Setting aside its needless formalism, Arthrex reflects a shift in our administrative patent jurisprudence that is both significant and salutary. It signals a new consideration—political accountability—that, though long overlooked, now seems likely to inform the Court’s decisions in future cases. A renewed focus on the politics, and the political institutions, of patent law can help to ensure that the trade-offs we make—between, say, innovation and access, or courts and agencies—better account for the public’s views.
* Robert and Nanci Corson Assistant Professor of Law, University of California, Berkeley, School of Law. I wrote this essay for the Symposium on Emerging Issues in Intellectual Property, hosted by the Tsai Center for Law, Science, and Innovation at the SMU Dedman School of Law. I thank David Taylor for inviting me to participate in that conversation, and I thank Abbye Atkinson, Hal Edgar, Khushali Narechania, Jason Rantanen, Christal Sheppard, Wayne Stacy, David Taylor, and the Juniors’ Working Ideas Group at the University of California, Berkeley, School of Law for thoughtful comments. For excellent research assistance, I thank Tian Kisch and Delia Scoville. I am also grateful to the California Law Review and the Fed Circuit Blog for agreeing to cohost this contribution, and to Kiana Herold, Benjy Malings, and Jacob W. Young for their careful edits and suggestions.
 527 U.S. 150, 152 (1999).
 See, e.g., Cuozzo Speed Techs. v. Lee, 136 S. Ct. 2131, 2136 (2016); see also SAS Inst. v. Iancu, 138 S. Ct. 1348, 1352–53 (2018).
 See, e.g., Cuozzo, 136 S. Ct. at 2140–41; see also Thryv, Inc. v. Click-To-Call Techs., 140 S. Ct. 1367, 1370 (2020).
 United States v. Arthrex, Inc., 141 S. Ct. 1970, 1978–81 (2021).
 See Benjamin Eidelson, Reasoned Explanation and Political Accountability in the Roberts Court, 130 Yale L.J. 1748, 1755–57 (2021).
 Dickinson, 527 U.S. at 160–61.
 Arthrex, 141 S. Ct. at 1981–82.
 Cf. Tejas N. Narechania, Defective Patent Deference, 95 Wash. L. Rev. 869, 903 (2020) (noting that accountability, expertise, flexibility, and reasoned public deliberation are among the values served by administrative law doctrines).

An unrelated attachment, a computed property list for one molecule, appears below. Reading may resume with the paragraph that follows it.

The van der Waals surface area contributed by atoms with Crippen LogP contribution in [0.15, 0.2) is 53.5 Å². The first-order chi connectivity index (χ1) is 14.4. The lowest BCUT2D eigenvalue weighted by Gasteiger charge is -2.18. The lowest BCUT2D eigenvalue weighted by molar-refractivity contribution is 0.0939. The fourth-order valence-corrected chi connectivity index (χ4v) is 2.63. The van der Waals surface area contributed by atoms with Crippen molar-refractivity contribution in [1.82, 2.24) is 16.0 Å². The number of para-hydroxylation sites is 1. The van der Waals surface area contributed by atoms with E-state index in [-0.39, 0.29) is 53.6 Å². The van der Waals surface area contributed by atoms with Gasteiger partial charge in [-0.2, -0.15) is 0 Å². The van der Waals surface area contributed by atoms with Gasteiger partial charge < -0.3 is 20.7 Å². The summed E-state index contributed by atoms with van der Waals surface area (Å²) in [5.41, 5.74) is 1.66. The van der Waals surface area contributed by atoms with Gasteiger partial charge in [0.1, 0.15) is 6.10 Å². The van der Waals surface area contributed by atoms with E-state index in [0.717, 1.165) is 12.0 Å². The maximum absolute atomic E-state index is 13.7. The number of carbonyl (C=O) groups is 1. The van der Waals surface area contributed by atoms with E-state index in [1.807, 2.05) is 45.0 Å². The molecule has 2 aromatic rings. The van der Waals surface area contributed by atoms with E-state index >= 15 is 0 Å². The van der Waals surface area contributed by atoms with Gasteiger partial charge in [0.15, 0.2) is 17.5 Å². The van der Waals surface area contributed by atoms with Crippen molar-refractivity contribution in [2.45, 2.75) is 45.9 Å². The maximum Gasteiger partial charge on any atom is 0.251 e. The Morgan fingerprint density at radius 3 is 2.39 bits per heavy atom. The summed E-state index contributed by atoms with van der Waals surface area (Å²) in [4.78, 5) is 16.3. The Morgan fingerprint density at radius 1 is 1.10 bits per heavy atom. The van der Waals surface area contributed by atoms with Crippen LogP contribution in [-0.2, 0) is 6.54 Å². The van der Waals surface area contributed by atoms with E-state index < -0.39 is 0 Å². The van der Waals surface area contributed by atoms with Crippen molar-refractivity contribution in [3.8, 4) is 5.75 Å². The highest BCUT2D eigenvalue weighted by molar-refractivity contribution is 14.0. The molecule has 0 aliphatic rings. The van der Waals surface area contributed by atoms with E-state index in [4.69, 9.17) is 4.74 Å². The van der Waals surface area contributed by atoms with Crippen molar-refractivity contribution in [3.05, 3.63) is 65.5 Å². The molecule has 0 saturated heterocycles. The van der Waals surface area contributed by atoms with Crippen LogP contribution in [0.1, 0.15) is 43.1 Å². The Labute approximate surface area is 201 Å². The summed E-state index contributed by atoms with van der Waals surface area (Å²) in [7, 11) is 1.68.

See The Federalist No. 10 (James Madison).
 Saurabh Vishnubhakat, et al., Strategic Decision Making in Dual PTAB and District Court Proceedings, 31 Berkeley Tech. L.J. 45, 48–49 (2016).
 See, e.g., 35 U.S.C. § 6(a) (establishing the Patent Trial and Appeal Board); 35 U.S.C. § 316(a)(4) (granting the Patent Office Director the power to issue regulations governing inter partes review); see also Cuozzo Speed Techs. v. Lee, 136 S. Ct. 2131, 2142 (2016) (explaining that the latter provision gives the Patent Office the power to set out substantive standards governing Patent Office proceedings that are entitled to deference under Chevron U.S.A. v. Nat. Res. Def. Council, 467 U.S. 837 (1984)).
 See, e.g., Symposium, Administering Patent Law, 104 Iowa L. Rev. 2299–2734 (2019) (symposium issue comprising fifteen articles); Symposium, 65 Duke L.J. 1551–1735 (2016) (symposium issue comprising five articles).
 I describe several of these cases throughout the rest of this section.
 Melissa F. Wasserman, The Changing Guard of Patent Law: Chevron Deference for the PTO, 54 Wm. & Mary L. Rev. 1959, 2002 (2013); Stuart Minor Benjamin & Arti K. Rai, Who’s Afraid of the APA? What the Patent System Can Learn from Administrative Law, 95 Geo. L.J. 269, 270 (2007).
 Dickinson v. Zurko, 527 U.S. 150, 160–61 (1999) (highlighting expertise as one primary “reason . . . long invoked to justify deference to agency factfinding”).
 See J.E.M. Ag. Supply v. Pioneer Hi-Bred Int’l, 534 U.S. 124, 144–45 (2001).
 Kappos v. Hyatt, 566 U.S. 431, 445 (2012); see Michael D. Frakes & Melissa F. Wasserman, Is the Time Allocated to Review Patent Applications Inducing Examiners to Grant Invalid Patents?: Evidence from Micro-Level Application Data, 99 Rev. Econ. & Stat. 550, 554–55 (2017) (finding that patent examiners face binding time constraints that induce them to grant invalid patents).
 KSR Int’l v. Teleflex Inc., 550 U.S. 398, 426 (2007) (explaining “the rationale underlying the presumption” as “that the [Patent Office], in its expertise, has approved the claim”).
 Id. at 426–427; see also Narechania, supra note 8, at 892–93.
 Microsoft Corp. v. i4i Ltd., 564 U.S. 91, 108–11 (2011) (“Simply put, if the PTO did not have all material facts before it, its considered judgment may lose significant force.”).